Ominto (OMNT) : Seven Reasons We’re Not Buying

by Sonya Colberg, Senior Editor - 6/27/2017 5:00:57 PM

TheStreetSweeper issues an Ominto Inc. (OMNT) investor alert.

The Boca Raton, Florida company rang the closing bell at the Nasdaq in March to celebrate its uplisting. Nine pending class-action lawsuits and multi-millions in losses later, the stock’s valuation has proceeded to blast up to ~$180 million.

Yet Ominto offers stockholders extreme risks: a questionable multilevel marketing model, inferior competitive position, consistent losses, high stock price, miserable acquisition and essentially no institutional ownership.

TheStreetSweeper’s seven-point reality check suggests the online coupon and cash-back shopping site may be precariously priced to plunge. The company’s website here offers an opposing viewpoint.

*1. Multilevel Marketing Sweat Shop

On the surface, Ominto’s shopping platform,, urges shoppers to sign up for a $99 membership fee. In exchange, members get coupons and cash back for using the website.

But the dirty little secret is how the company really makes its money.

“The reason every one of us left our … home country and flew in here is to change your life,” the sweat-mopping presenter Khalid Shaath says on a presentation for prospective DubLi associates.

(Source: YouTube video, Ominto's DubLi presenter)

Mr. Shaath adds, “The person who invited you here tonight, he told you it is a business opportunity. Fortunately or unfortunately, it’s not. It is a dreams opportunity.”

The company uses what appears to be a multi-level-marketing sweat shop to sell membership in the online coupon service.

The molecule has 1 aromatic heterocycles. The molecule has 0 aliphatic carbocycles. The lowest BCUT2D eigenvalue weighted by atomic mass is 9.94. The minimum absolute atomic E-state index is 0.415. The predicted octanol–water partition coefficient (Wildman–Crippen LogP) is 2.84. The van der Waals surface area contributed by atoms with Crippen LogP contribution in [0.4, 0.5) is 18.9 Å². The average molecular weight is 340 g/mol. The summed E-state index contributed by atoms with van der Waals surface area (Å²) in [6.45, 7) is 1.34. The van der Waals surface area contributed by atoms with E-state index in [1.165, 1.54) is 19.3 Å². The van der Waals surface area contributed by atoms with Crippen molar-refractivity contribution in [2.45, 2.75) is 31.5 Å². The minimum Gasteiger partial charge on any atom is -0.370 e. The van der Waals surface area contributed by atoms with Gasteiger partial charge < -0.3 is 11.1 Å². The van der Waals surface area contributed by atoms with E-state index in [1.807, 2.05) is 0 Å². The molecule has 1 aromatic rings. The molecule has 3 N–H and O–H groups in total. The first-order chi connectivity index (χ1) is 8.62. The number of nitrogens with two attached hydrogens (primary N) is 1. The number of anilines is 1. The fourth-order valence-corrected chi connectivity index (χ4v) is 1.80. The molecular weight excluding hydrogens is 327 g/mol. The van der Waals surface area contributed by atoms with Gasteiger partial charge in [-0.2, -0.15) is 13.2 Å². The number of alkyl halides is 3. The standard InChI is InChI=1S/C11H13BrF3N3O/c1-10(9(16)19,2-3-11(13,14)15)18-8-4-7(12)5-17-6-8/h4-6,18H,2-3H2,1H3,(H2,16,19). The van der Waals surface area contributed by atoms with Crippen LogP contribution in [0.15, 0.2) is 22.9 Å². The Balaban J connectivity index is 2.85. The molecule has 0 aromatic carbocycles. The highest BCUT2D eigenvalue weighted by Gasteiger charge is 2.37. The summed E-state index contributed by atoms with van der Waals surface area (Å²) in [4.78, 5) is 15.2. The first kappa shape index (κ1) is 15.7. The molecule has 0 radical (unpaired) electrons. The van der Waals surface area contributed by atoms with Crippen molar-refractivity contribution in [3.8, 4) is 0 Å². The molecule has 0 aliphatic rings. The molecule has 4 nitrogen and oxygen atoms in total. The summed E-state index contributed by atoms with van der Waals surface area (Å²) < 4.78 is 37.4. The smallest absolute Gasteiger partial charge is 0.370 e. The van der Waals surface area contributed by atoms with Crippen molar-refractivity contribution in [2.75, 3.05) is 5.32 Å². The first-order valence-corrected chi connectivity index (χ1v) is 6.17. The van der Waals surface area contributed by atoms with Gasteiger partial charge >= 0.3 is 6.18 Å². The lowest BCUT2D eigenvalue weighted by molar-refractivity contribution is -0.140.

Ominto seems to focus most on convincing people to pay the company to become business associates - who pay for Ominto products and try to bring more associates on board – who try to bring aboard more associates – and on – and on.

Clapping, dancing, whooping crowds populate Ominto’s DubLi videos.


(Source: YouTube, Ominto’s DubLi meeting)

It’s somewhat like the partying and near-cult flavor that once surrounded Amway - which has settled down after settling a lawsuit in 2010 for $150 million. Independent business owners in the class action complaint alleged the direct sales company operated a pyramid scheme.

And for Ominto associates, there’s nothing to clap about.

Under the company’s “multi-element arrangements,” these folks must pay the company for “business licenses,” membership vouchers, training programs, certification programs and marketing programs. They also buy membership packages to resell.

Ominto’s DubLi offers three levels: business associate, team member and partner. Whenever someone steps up a level, they must dole out more and more money to the company. Some people are practically begging to get out of their DubLi commitment:


People who join the partner program typically pay $2,475 upfront and these partner costs have been reported to be nearly $5,000.

(Source:Company’s DubLi website)

Ominto/DubLi then assists these partners with setting up personal “DubLi branded” web sites where their customers can shop.

So these people are paying DubLi for the privilege of hyping DubLi.

Word is spreading that the multi-level program may be an associate's dream-breaker rather than dream-maker, indicate reviews from a consumer website that notes claimed losses of around $63,000:



Unemployed grannies, retired teachers and down-on-their-luck folks may be tossing big bucks into Ominto’s DubLi piggy bank … but guess what? Ominto still can’t turn a profit.

*2. Big Losses, Selling Assets

Ominto losses rose a stunning 46.86% last quarter, hitting $4.45 million. Accumulated losses exceed $66 million.


Ominto’s financial picture is so difficult that prior to September 30, 2016, the company’s “facilities in Portland, Oregon; Draper, Utah; Denver, Colorado and Bellevue, Washington were all closed.”

Losses from operations are just getting worse:

(Source: Company SEC filing, TheStreetSweeper)

Meanwhile, a recent acquisition raises more questions about Ominto’s ability to operate a viable business … 

*3. Biz Acquisition: Wanna Be A Star

Ominto woke up one day and decided it ought to be in pictures. So it bought a business completely unrelated to its business of online shopping coupons … an animation production company.

That’s right.

Last December, the company bought 40% interest in Lani Pixels, a Denmark/Dubai 3-D animation company. Ominto touted Lani as a movie and “marketing services” company.